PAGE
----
Washington: Eyeing an Omicron surge that has exacerbated US labor stress especially in front-line industries, President Joe Biden’s administration is betting shorter Covid-19 quarantine times will lessen the economic hit from the latest variant.
The announcement Monday to cut isolation times in half was cheered by airlines and hospitality industries, but sharply criticized by labor unions who question whether public health concerns have been short-changed.
Economists generally offered muted praise as they analyze the Omicron impact, which caused staff shortages that led to thousands of flight cancelations over the holiday weekend, halted theater performances and professional sports competitions, and is expected to slow growth in the first quarter of 2022.
“I don’t think the new CDC guidance is going to have a material effect on the economy,” Joseph LaVorgna, chief US economist at Natixis. “But it does help at the margin, it has a psychological impact.”
The new guidance cuts the isolation period for asymptomatic Covid-19 cases in half to five days followed by five days of wearing a mask when around others. It is a relief to business that already had been struggling to fill open positions and return to normal.
Houston restauranteur Dimitri Fetokakis, whose three-restaurant chain employs about 120, welcomed the announcement both because of the tight labor pool and as a sign of progress in navigating the pandemic.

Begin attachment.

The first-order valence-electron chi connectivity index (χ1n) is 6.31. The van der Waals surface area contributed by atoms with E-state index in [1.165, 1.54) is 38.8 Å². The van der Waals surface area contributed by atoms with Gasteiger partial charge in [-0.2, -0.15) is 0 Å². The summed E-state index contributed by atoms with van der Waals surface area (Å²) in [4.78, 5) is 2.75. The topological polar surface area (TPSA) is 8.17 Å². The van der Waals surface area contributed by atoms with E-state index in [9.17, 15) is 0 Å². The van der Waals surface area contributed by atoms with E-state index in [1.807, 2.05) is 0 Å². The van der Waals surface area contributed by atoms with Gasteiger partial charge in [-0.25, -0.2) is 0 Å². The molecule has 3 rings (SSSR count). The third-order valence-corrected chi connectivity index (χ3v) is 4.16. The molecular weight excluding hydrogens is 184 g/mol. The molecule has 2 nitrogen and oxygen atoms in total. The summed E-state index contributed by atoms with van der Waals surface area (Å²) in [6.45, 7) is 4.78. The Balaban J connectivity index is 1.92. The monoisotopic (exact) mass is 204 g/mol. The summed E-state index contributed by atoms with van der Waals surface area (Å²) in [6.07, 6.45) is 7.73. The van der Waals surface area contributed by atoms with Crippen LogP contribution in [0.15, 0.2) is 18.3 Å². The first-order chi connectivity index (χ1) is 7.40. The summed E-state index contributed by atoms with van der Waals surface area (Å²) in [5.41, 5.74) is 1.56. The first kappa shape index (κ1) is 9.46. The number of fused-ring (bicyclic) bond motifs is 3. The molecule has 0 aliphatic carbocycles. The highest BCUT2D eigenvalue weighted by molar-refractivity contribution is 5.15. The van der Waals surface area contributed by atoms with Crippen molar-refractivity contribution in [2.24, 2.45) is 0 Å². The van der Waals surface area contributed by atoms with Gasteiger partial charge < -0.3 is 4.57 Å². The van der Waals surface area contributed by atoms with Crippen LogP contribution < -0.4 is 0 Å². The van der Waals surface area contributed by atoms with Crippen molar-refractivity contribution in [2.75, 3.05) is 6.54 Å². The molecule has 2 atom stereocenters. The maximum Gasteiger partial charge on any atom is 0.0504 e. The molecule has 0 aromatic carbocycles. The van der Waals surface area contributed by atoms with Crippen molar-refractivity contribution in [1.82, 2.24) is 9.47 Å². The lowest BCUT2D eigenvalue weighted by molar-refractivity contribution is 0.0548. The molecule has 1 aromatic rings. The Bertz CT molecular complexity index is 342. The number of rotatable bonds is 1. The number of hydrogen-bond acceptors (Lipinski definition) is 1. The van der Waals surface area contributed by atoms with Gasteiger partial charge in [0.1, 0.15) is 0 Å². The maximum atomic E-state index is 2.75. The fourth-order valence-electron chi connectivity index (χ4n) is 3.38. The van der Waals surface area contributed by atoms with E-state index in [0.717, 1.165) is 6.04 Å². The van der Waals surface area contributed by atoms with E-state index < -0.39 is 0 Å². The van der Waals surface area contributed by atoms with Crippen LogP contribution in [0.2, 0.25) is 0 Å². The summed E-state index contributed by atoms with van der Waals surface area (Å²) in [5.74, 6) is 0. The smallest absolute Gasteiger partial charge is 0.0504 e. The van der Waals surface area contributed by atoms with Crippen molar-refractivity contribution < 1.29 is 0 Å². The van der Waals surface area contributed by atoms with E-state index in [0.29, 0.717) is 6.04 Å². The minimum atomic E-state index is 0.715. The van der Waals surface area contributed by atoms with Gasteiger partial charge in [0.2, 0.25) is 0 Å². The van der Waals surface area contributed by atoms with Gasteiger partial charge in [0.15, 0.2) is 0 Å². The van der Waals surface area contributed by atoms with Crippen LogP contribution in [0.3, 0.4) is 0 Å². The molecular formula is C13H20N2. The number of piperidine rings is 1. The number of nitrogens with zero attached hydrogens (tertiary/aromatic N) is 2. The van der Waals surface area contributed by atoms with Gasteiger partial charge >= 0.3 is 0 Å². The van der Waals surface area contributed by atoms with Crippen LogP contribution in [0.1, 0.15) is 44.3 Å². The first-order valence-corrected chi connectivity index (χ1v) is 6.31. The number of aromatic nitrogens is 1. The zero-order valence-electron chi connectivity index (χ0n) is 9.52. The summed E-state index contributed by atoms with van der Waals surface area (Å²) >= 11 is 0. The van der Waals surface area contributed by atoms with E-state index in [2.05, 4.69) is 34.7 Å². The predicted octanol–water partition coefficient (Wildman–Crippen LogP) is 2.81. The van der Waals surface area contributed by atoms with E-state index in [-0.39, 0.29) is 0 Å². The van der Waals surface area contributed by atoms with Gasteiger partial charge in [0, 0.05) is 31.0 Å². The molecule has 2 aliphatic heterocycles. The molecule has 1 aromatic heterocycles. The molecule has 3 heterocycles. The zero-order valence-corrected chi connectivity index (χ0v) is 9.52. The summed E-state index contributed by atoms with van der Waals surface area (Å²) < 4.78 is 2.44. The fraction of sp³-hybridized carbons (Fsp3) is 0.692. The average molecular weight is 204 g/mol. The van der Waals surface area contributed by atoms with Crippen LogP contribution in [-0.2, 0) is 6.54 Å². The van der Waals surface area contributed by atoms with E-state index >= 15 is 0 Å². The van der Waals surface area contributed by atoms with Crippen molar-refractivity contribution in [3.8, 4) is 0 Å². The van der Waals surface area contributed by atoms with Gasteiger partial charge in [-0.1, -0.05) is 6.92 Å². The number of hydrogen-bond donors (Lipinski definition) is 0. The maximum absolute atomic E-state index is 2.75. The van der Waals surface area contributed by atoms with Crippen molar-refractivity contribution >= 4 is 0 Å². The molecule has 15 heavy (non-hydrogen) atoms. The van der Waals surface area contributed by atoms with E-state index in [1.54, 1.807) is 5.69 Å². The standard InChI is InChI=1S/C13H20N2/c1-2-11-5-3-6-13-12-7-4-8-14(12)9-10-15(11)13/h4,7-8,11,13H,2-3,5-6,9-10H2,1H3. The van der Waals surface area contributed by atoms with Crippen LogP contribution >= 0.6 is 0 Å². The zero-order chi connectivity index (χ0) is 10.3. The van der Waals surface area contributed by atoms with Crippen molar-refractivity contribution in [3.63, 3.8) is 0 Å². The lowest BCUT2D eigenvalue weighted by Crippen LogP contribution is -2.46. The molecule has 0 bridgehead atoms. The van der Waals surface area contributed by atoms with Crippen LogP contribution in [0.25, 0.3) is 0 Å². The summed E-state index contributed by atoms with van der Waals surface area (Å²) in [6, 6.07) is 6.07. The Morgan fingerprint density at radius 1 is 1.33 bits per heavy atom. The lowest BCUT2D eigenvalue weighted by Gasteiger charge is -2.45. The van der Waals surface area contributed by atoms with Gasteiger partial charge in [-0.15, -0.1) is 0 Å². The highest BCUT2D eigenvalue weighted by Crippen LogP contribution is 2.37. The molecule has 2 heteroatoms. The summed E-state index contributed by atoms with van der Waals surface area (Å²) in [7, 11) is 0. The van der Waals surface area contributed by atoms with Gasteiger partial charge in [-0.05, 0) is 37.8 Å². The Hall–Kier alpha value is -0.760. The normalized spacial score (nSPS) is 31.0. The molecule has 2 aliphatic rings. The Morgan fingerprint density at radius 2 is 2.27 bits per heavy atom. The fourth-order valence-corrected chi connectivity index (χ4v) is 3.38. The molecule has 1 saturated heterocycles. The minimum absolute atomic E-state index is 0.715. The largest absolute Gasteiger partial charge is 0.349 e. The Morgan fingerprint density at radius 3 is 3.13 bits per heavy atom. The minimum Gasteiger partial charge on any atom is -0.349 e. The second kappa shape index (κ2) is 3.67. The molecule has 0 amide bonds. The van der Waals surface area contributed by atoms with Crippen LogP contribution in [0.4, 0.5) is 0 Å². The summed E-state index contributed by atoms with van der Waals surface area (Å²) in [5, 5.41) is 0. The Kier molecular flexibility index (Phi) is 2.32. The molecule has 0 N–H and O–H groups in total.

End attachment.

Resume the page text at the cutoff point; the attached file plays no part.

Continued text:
Oren Klachkin, lead economist at Oxford Economics, said it is still “early days” to gauge the hit from Omicron, but like others he expects lower first-quarter growth followed by a rebound. The CDC move “will definitely have an impact and alleviate some of the labor shortage issues that we’ve seen,” Klachkin told AFP.
Andrew Rigie, chair of the New York City Hospitality Alliance, described Omicron as a “gut-punch” to the city’s recovery, leading to numerous party cancelations over the festive period, and forcing some restaurants to close because of workers who contracted or were exposed to the virus.
The CDC announcement “allows people to get back out and live their life sooner, which means in many cases they are spending money and going to restaurants,” he said.